By Jared Chausow
By Katie Toth
By Elizabeth Flock
By Albert Samaha
By Anna Merlan
By Jon Campbell
By Jon Campbell
By Albert Samaha
As a sculptor and animator, I was thrilled by David O'Keefe's clay sculpture work of President Clinton on the cover of the September 22 Voice. His caricature of the president's face made of naked women in various positions was a great visual trick--the best Clinton cover I have seen.
John Norwood Jr.
E-Wrecked In Washington
Richard Goldstein, in his article "Sexual McCarthyism" [September 29], exposes the hollowness of the Lewinsky imbroglio when he writes, "The perception that the red-blooded male has been dethroned is as powerful today as was the fear in the '50s that America was losing its power in the world."
It staggers the mind to think that the hypocrites on the Hill consider that dropping bombs on the Sudan or gassing mentally retarded criminals is morally sound, but are outraged at a few sexual encounters between consenting adults. Clinton ignored a genocide in Rwanda, and a dress stain has become the emblem of his administration's degeneracy. Common sense is on vacation in Washington.
I'm not sure I agree with Goldstein that Clinton has revealed himself to be "the ultimate premodern pig." Clinton's greatest crime seems to have been his lack of manliness: his dithering, his wimpiness about the affair (and his objet d'affection, Monica, is no Marilyn). The details of the affair as they were dumped on us via Internet and cable didn't seem robust and heady, JFK-style. They were merely pathetic. Starr's report didn't titillate; it made you groan.
I wonder if the adulterous McCarthyites--Hyde, Chenoweth, Burton--whom Jason Vest, speaks of in "House of Hypocrites," in the same issue, aren't projecting their own sexual discomfort onto Clinton in an attempt to purge themselves of sin. It won't work; impeachment won't provide purification. Perhaps when considering the stain, they ought instead reflect on the wisdom of Julian of Eclanum, a Pelagian bishop who opposed Augustine's notion of sex as inherently sinful: "God...gave power to the semen, and operates in the nature of the semen, and God made nothing evil."
Seeds Of Trouble
I find it rather curious that in his article "Sexual McCarthyism," Richard Goldstein left out Bill Clinton's own contributions to these witch hunts. In firing Surgeon General Jocelyn Elders for the crime of advocating masturbation, President Clinton has helped sow what he has reaped.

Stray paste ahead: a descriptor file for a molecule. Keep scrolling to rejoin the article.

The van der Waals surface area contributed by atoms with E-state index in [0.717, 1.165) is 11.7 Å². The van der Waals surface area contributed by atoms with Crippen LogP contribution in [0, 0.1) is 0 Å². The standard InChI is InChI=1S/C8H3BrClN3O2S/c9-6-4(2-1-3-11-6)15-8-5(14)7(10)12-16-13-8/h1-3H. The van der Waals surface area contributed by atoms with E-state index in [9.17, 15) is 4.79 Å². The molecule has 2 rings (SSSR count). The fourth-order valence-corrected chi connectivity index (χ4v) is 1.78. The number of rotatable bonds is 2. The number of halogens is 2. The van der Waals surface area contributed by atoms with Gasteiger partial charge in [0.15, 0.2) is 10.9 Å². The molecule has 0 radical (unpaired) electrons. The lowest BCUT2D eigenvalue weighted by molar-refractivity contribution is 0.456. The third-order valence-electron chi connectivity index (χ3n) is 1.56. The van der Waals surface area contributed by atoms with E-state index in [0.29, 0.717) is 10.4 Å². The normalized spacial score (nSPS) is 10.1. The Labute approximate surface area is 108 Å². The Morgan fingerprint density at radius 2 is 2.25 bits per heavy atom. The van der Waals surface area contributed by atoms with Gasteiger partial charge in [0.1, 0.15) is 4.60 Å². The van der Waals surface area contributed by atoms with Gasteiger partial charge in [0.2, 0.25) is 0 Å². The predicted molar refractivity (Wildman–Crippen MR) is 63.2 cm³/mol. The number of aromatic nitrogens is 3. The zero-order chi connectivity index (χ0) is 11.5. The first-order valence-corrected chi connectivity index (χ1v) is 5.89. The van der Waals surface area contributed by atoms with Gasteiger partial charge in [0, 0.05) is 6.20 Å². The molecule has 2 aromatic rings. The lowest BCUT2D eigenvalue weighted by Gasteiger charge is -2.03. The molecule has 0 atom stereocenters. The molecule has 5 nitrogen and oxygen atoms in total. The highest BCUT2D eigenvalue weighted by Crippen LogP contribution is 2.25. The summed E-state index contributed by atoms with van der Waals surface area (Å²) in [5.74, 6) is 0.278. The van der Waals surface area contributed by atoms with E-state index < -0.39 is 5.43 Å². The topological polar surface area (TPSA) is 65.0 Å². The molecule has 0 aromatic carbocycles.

Hair braiding, be it cornrows, box braids, or any other form, is our African heritage. It is passed down from generation to generation, and is not something that can be taught at cosmetology school. Our ancestors, men included, wore their hair in beautiful braids. I learned to braid from my mother, and my mother learned from her mother. The next thing you know, Hasidic Jews will need licenses for their curls.
In Gary Indiana's interesting review of Mike Davis's Ecology of Fear: Los Angeles and the Imagination of Disaster ["City of Blights," September 15], he writes, "The more white-flight communities encroaching on 'wilderness,' the more cougars, mountain lions, and coyotes roaming suburban back yards."
Yes, Gary, but don't forget to mention all the pumas, panthers, catamounts and long-tailed cats as well!
Marc B. Fried
Gardiner, New York
Conspiracy of Silence
In James Ridgeway's rant about conspiracy theories ["Paranoia Runs Deep," September 22], he refers to believers who wake up and smell the coffee as "buffs" and "fringe" types.
It doesn't take a rocket scientist to smell out conspiracies, major or minor. Only a wide-eyed Pollyanna would see the activities of Kenneth Starr and his cronies as a search for truth and justice. Sure, there are valid and invalid theories; it just involves doing some real research to separate the two.
People in high places seldom do things in the open. Dismissing conspiracy theories, as the majority of the Fourth Estate has done for years, results in their own conspiracy: a conspiracy of silence.
Re James Ridgeway's "Paranoia Runs Deep": In his analysis of the crash of United Airlines Flight 553, Ridgeway reports that the pilot's body "had significant amounts of cyanide in the blood." Then, he cites three government investigations--one conducted by the FBI--that all found that the crash was an accident (even though the wife of E. Howard Hunt, the Watergate burglar, was suspiciously on board).
As a nurse, I can tell you that cyanide is not supposed to be in the blood--in any amount. If there were even traces of cyanide, and the black box was missing, that would be a damned good indicator to me that the plane was sabotaged.
We all know what Nixon was about. He was capable of the Watergate crimes; why not arranging murder or airline sabotage?
Allen St. Jphn hails Mark McGwire as the winner in St. John's staged competition between baseball's great home run hitters ["Swinging Sixties," September 22]. However, he gets some of the facts of Babe Ruth's career incorrect.